The biggest waves are within the first 1/4 mile after leaving the lake. Photo: Luke McKinney

      Nizina Lake to Trestle Bridge: 20 miles, 5-8 hours. Navigating the lake exit changes from year to year, sometimes icebergs will block the mouth of the river, requiring paddlers to hike up and around- hiking is better on the right side, but this can easily be scouted out beforehand.

      The initial river bend immediately after the lake can be boily and squirrely with higher flows.  After this bend, the Nizina has 1/4 mile of continuous big and splashy water; class III- during higher flows and II+ otherwise.  The action soon wavers off and main-tains a class II character

      The next 20 miles offer arguably some of the best scenery on the river.  You’ll float among numerous multi-stepped waterfalls and limestone cliffs over 4,000 ft tall.  Once past the West Fork Nizina (coming in from the right); take some time to explore or photograph the “Mile High” cliffs; the spectacular rock walls have multi-colored bands that would entertain any geologist.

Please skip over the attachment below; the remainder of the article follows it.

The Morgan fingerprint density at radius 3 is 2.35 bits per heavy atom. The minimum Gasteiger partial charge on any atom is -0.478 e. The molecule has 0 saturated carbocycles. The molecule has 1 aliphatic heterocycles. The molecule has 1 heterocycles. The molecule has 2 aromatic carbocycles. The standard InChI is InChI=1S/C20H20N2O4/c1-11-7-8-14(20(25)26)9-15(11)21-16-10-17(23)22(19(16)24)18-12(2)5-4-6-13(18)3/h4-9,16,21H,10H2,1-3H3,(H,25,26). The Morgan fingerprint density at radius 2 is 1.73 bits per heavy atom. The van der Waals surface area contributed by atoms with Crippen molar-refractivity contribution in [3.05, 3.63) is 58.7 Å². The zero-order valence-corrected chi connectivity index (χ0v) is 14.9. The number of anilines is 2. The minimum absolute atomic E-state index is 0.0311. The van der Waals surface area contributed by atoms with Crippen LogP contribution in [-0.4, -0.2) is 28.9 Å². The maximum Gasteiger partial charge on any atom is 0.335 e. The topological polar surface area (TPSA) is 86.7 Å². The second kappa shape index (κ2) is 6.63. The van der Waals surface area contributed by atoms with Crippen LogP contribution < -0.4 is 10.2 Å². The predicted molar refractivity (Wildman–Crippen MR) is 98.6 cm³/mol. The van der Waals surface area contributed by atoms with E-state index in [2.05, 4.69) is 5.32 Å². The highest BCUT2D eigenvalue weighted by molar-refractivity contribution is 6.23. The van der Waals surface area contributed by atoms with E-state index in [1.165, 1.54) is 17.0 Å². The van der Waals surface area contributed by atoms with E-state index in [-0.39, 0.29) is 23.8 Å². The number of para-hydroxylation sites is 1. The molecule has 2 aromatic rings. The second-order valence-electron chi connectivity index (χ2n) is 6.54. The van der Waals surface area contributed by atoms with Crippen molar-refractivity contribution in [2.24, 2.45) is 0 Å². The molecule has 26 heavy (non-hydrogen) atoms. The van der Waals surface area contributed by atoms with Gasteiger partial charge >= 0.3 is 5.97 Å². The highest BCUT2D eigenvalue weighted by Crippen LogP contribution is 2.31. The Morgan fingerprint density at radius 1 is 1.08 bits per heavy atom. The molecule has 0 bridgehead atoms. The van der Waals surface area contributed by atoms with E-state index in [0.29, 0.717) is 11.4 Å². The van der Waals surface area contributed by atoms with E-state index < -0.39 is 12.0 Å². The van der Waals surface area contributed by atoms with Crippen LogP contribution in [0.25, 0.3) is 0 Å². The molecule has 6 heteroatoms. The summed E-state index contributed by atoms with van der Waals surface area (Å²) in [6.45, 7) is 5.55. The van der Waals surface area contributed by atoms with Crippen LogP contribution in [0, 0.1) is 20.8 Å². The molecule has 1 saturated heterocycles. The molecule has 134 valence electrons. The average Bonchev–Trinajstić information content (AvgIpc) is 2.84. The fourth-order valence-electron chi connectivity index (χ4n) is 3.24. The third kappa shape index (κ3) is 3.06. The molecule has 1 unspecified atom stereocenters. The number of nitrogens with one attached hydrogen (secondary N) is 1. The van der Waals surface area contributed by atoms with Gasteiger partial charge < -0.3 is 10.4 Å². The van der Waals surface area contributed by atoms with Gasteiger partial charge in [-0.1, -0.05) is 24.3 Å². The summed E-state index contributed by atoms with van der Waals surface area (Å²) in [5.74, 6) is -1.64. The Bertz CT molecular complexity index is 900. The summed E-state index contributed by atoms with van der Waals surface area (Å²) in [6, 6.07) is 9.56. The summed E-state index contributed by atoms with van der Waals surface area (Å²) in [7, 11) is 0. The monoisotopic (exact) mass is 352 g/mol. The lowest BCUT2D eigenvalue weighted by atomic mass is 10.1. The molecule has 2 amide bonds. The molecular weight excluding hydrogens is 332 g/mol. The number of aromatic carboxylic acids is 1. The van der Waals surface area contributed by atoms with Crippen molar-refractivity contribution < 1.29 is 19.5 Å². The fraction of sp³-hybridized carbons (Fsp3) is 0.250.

Miles of glacial braid navigation that changes every year. Photo: Luke McKinney

      While the initial few miles is a single channel, the river widens and soon gives way to braids.  Describing braided rivers is pretty asinine, as each braid is potentially a dif-ferent river- often with different characters, features & hazards.  The Nizina braids are often similar but at times incredibly different than its sisters.  However you slice it,  try to find the highest volume channel until the Upper Canyon.

      The river makes a 90 degree turn to the right (west), as the gravel floodplain of Dan Creek comes into view from the left (east).  This area has been prospected since the early 1900’s, yielding copper, gold and silver -there are still active claims today. A landing strip and several cabins remain; the airstrip is not public use, and much of the area is still privately owned.

      The river continues to really braid and thin out in this area; if you find yourself far right near Sawmill Gulch, you’ll encounter fun class III- waves, holes & eddy lines that offer opportunities for fun & varied lines/routes down- a welcome break from the braided calm.  

      Soon after floating by Sawmill Gulch and the Sourdough Mountain’s rock glacier, you’ll pass by the remains of the red trestle bridge.  A mining road once led from McCarthy toward May Creek.  The Nizina Road comes down to the river, about 1/4 upstream of the bridge remains on the right.  If you were trying to get out here and hike the 9 ATV road miles back to McCarthy, make sure to take out before the water pushes into the rock walls.  Waypoint: 61.36875, -142.77563.

      Can you see the “Bridge to Nowhere?” Stay alert for wood on the pilons. The Nizina River road/atv trail is upstream of the feature on river right. Photo: Luke McKinney